There are a number of other characters that greatly influence Maxine’s life and desires, but none so much as her uncle. And to get into them would just push this post beyond the length I want (and would end up spoiling stuff to really talk about).

By and large, this is the story of Maxine’s journey from a struggling public school student to being a wanted criminal (and beyond). But that’s not everything that’s going on. For the first chapter, you get the impression you’ll be reading a book about rival groups fighting for supplies in mid-apocalyptic New York. But then you’ll realize that’s not it at all, it’s a story about how Maxine became the tenacious gun-fighter and would-be criminal mastermind that she is. Eventually you discover that yeah, both of those are true, but Kolakowski’s really writing a different story—and boy howdy, you feel pretty clever when you suss it out, and it’s such a brilliant way of telling this story that you don’t mind being wrong about what the book is trying to accomplish. But even then, you won’t really understand everything until the last line of the book (I’m not sure I actually pumped my fist when I read it, but I probably thought about it pretty hard).

Yes, it’s a pretty violent book (this too, should really be obvious to anyone familiar with Kolakowsi), but most of the truly horrible stuff happens “off-screen,” making it a lot easier to take. The prose moves quickly and assuredly, the writing is sone with a strong sense of style and savoir faire. Frankly, it’s too lively and enjoyable to keep the most readers who aren’t into gunfights, etc. from being turned off by the violence.

It’s a well-realized dystopia, one that’s easier to imagine happening than say, Panem. Kolakowski does a wonderful job of littering this book with little details that tell you so much about the world his characters live in and entertain the reader. Hitting both of those notes regularly is a difficult task. For example:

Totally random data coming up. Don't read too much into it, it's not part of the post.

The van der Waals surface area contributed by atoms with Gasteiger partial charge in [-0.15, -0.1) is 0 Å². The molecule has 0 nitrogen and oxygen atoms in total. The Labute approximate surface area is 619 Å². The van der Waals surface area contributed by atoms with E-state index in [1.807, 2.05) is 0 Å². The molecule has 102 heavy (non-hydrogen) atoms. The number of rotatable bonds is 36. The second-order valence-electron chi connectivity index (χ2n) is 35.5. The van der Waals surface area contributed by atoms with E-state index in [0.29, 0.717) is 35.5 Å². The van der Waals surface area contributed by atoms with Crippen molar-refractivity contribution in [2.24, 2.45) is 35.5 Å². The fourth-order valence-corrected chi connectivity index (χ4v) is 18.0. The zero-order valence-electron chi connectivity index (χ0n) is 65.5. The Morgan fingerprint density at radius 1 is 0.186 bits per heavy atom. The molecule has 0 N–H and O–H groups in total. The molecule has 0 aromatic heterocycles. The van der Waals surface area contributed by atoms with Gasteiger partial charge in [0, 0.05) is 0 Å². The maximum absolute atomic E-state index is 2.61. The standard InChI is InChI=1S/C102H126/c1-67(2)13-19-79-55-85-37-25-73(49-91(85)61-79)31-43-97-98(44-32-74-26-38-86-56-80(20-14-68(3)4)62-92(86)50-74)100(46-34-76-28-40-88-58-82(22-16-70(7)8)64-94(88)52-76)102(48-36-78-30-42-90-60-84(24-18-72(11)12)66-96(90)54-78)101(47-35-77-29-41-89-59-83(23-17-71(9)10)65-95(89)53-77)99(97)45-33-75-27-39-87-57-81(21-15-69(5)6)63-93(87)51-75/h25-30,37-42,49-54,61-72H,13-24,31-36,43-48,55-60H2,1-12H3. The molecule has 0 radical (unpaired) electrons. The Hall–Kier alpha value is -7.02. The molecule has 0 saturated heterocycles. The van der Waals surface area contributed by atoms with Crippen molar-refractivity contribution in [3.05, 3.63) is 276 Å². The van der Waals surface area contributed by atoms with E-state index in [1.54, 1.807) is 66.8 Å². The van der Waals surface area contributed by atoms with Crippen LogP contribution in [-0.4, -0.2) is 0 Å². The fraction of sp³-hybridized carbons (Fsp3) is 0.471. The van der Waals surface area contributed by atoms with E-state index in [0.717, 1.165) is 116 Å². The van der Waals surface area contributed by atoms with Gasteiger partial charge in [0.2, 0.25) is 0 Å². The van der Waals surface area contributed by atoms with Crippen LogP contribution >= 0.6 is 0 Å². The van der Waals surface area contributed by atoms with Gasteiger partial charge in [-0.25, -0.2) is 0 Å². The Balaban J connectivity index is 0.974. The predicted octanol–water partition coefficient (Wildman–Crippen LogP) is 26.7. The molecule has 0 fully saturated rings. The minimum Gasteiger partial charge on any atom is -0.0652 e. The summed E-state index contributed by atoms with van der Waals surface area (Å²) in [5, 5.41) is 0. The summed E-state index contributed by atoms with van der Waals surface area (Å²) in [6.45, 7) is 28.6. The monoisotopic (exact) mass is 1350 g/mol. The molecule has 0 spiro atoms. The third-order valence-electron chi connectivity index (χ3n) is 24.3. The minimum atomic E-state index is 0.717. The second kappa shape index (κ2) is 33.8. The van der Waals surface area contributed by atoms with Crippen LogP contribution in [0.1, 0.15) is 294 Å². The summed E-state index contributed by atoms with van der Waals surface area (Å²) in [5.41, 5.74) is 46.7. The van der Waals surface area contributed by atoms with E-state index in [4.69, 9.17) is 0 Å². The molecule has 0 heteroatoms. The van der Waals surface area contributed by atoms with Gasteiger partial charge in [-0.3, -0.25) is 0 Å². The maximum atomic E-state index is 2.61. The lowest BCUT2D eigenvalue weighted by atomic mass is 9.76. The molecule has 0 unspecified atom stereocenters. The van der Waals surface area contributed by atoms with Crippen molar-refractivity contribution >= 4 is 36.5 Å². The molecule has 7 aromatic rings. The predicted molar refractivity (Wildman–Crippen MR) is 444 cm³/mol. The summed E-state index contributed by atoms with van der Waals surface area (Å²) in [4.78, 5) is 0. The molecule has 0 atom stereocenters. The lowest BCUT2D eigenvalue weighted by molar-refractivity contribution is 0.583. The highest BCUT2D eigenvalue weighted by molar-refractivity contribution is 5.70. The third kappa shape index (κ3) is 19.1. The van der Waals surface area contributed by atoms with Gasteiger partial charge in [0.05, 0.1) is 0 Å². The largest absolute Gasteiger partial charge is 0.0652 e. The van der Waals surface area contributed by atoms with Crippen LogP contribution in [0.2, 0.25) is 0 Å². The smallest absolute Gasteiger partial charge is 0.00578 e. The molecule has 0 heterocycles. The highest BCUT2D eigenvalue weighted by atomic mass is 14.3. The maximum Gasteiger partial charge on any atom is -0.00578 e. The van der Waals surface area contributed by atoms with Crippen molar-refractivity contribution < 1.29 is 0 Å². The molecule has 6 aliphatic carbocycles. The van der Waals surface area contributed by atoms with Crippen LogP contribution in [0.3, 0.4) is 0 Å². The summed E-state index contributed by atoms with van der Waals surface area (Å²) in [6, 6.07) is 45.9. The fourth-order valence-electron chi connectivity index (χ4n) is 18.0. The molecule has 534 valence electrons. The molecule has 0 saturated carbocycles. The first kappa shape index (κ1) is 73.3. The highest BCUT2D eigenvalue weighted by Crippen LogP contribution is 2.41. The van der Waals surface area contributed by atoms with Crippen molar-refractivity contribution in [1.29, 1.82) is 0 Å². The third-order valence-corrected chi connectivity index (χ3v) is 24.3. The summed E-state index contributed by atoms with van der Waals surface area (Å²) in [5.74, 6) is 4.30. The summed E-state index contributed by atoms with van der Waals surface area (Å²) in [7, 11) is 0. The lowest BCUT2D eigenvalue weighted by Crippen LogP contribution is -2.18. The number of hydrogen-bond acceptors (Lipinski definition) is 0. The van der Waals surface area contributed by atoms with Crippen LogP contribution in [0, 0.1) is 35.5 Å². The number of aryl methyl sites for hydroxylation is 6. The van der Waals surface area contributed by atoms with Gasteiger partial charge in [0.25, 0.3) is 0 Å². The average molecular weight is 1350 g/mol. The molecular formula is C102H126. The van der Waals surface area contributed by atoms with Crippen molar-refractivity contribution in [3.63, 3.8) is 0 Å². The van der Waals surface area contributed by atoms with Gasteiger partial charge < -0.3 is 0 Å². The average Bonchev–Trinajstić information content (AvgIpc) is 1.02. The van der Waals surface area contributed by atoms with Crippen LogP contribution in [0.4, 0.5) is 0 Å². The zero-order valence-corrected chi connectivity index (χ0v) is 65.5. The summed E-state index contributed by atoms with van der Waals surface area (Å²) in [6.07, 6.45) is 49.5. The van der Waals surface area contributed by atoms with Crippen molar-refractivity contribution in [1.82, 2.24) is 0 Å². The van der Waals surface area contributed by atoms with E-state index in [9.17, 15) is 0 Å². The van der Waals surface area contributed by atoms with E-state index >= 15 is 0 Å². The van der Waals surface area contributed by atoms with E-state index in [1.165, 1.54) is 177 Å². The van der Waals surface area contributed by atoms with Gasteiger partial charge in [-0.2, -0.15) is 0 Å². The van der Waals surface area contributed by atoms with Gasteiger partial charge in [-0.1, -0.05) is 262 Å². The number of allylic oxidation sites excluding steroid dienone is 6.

“Someday I want to go to California,” Michelle told Maxine. “Did you know it used to be a state?”

and

This far north, the concept of local government grew teeth and claws. If you stuck to the highway, you would cross into territory controlled largely by the New York Giants, which had expanded beyond its origin as one of the nation’s most consistently mediocre sports teams to control a big swath of towns northeast of Buffalo.

One of the conceits of the book is that the material is a result of an academic study about Maxine. It’s one of the best moves that Kolakowski makes in this book (and it’s full of great moves). Don’t skim over these notes, you’ll be rewarded for your attention.

Oh, I should warn you: This book might put you off popcorn for a while. I’m just saying…

Rob Hart wrote one of the endorsements for this: “Take one of Richard Stark’s Parker novels and throw it in the blender with DVDs of Mad Max and The Warriors. Guess what? You just broke your blender. Find solace in this book, which is what you should have done in the first place.” I repeat that for a couple of reasons—1. I love the last two sentences. 2. He’s right, and says everything in 4 sentences that I tried to above. You should listen to one of us. Kolakowski has outdone himself with this one, it was a pleasure from end to end. You really need to read it.

Disclaimer: I was provided a copy of this novel by the author in exchange for this post and my honest opinion. My opinions are my own, and weren’t influenced by this.


4 1/2 Stars
LetsReadIndie Reading Challenge